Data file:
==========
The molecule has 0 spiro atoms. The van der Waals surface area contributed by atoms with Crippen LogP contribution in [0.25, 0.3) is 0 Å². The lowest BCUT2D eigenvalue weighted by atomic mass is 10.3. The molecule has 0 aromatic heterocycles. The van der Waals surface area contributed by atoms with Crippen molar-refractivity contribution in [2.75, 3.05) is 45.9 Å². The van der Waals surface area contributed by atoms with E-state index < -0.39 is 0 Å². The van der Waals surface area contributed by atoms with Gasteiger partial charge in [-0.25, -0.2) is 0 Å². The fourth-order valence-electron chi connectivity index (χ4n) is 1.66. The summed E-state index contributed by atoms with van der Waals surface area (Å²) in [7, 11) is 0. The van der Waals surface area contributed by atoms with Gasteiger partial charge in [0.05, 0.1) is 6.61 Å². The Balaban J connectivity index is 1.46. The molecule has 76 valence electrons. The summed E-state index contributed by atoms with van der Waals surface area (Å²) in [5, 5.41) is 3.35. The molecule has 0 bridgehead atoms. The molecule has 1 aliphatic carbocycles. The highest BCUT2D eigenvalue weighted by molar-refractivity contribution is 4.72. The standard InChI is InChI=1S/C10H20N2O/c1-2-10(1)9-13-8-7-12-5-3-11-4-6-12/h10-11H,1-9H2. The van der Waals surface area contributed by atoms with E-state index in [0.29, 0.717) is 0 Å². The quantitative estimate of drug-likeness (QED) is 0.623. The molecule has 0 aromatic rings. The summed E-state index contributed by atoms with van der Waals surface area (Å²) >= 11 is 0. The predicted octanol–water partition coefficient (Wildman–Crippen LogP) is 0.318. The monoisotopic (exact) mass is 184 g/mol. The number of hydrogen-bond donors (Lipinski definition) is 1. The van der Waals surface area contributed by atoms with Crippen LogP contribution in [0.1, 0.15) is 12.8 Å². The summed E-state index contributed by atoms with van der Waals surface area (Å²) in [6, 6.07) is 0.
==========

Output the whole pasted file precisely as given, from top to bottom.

The molecule has 0 spiro atoms. The van der Waals surface area contributed by atoms with Crippen LogP contribution in [0.25, 0.3) is 0 Å². The lowest BCUT2D eigenvalue weighted by atomic mass is 10.3. The molecule has 0 aromatic heterocycles. The van der Waals surface area contributed by atoms with Crippen molar-refractivity contribution in [2.75, 3.05) is 45.9 Å². The van der Waals surface area contributed by atoms with E-state index < -0.39 is 0 Å². The van der Waals surface area contributed by atoms with Gasteiger partial charge in [-0.25, -0.2) is 0 Å². The fourth-order valence-electron chi connectivity index (χ4n) is 1.66. The summed E-state index contributed by atoms with van der Waals surface area (Å²) in [7, 11) is 0. The van der Waals surface area contributed by atoms with Gasteiger partial charge in [0.05, 0.1) is 6.61 Å². The Balaban J connectivity index is 1.46. The molecule has 76 valence electrons. The summed E-state index contributed by atoms with van der Waals surface area (Å²) in [5, 5.41) is 3.35. The molecule has 0 bridgehead atoms. The molecule has 1 aliphatic carbocycles. The highest BCUT2D eigenvalue weighted by molar-refractivity contribution is 4.72. The standard InChI is InChI=1S/C10H20N2O/c1-2-10(1)9-13-8-7-12-5-3-11-4-6-12/h10-11H,1-9H2. The van der Waals surface area contributed by atoms with E-state index in [0.29, 0.717) is 0 Å². The quantitative estimate of drug-likeness (QED) is 0.623. The molecule has 0 aromatic rings. The summed E-state index contributed by atoms with van der Waals surface area (Å²) >= 11 is 0. The predicted octanol–water partition coefficient (Wildman–Crippen LogP) is 0.318. The monoisotopic (exact) mass is 184 g/mol. The number of hydrogen-bond donors (Lipinski definition) is 1. The van der Waals surface area contributed by atoms with Crippen LogP contribution in [0.1, 0.15) is 12.8 Å². The summed E-state index contributed by atoms with van der Waals surface area (Å²) in [6, 6.07) is 0.